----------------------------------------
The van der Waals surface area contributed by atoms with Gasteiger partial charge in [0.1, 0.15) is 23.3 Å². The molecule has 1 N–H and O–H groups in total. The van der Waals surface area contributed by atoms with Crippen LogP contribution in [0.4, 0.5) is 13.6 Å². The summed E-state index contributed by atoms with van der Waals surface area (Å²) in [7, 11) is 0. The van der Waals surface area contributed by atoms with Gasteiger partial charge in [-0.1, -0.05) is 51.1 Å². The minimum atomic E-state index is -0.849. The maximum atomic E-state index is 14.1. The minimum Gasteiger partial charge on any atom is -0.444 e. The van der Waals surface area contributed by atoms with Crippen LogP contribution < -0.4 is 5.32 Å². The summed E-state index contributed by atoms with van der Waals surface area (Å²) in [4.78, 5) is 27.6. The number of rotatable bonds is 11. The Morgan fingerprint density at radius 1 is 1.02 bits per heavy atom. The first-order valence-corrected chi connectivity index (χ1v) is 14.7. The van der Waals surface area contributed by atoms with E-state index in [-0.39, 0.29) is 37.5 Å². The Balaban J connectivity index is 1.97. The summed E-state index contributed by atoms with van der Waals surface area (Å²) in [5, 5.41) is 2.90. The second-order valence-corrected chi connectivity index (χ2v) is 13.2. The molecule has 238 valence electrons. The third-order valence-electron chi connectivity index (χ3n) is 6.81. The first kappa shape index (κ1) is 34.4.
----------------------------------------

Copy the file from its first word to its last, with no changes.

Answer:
The van der Waals surface area contributed by atoms with Gasteiger partial charge in [0.1, 0.15) is 23.3 Å². The molecule has 1 N–H and O–H groups in total. The van der Waals surface area contributed by atoms with Crippen LogP contribution in [0.4, 0.5) is 13.6 Å². The summed E-state index contributed by atoms with van der Waals surface area (Å²) in [7, 11) is 0. The van der Waals surface area contributed by atoms with Gasteiger partial charge in [-0.1, -0.05) is 51.1 Å². The minimum atomic E-state index is -0.849. The maximum atomic E-state index is 14.1. The minimum Gasteiger partial charge on any atom is -0.444 e. The van der Waals surface area contributed by atoms with Crippen LogP contribution < -0.4 is 5.32 Å². The summed E-state index contributed by atoms with van der Waals surface area (Å²) in [4.78, 5) is 27.6. The number of rotatable bonds is 11. The Morgan fingerprint density at radius 1 is 1.02 bits per heavy atom. The first-order valence-corrected chi connectivity index (χ1v) is 14.7. The van der Waals surface area contributed by atoms with E-state index in [-0.39, 0.29) is 37.5 Å². The Balaban J connectivity index is 1.97. The summed E-state index contributed by atoms with van der Waals surface area (Å²) in [5, 5.41) is 2.90. The second-order valence-corrected chi connectivity index (χ2v) is 13.2. The molecule has 238 valence electrons. The third-order valence-electron chi connectivity index (χ3n) is 6.81. The first kappa shape index (κ1) is 34.4.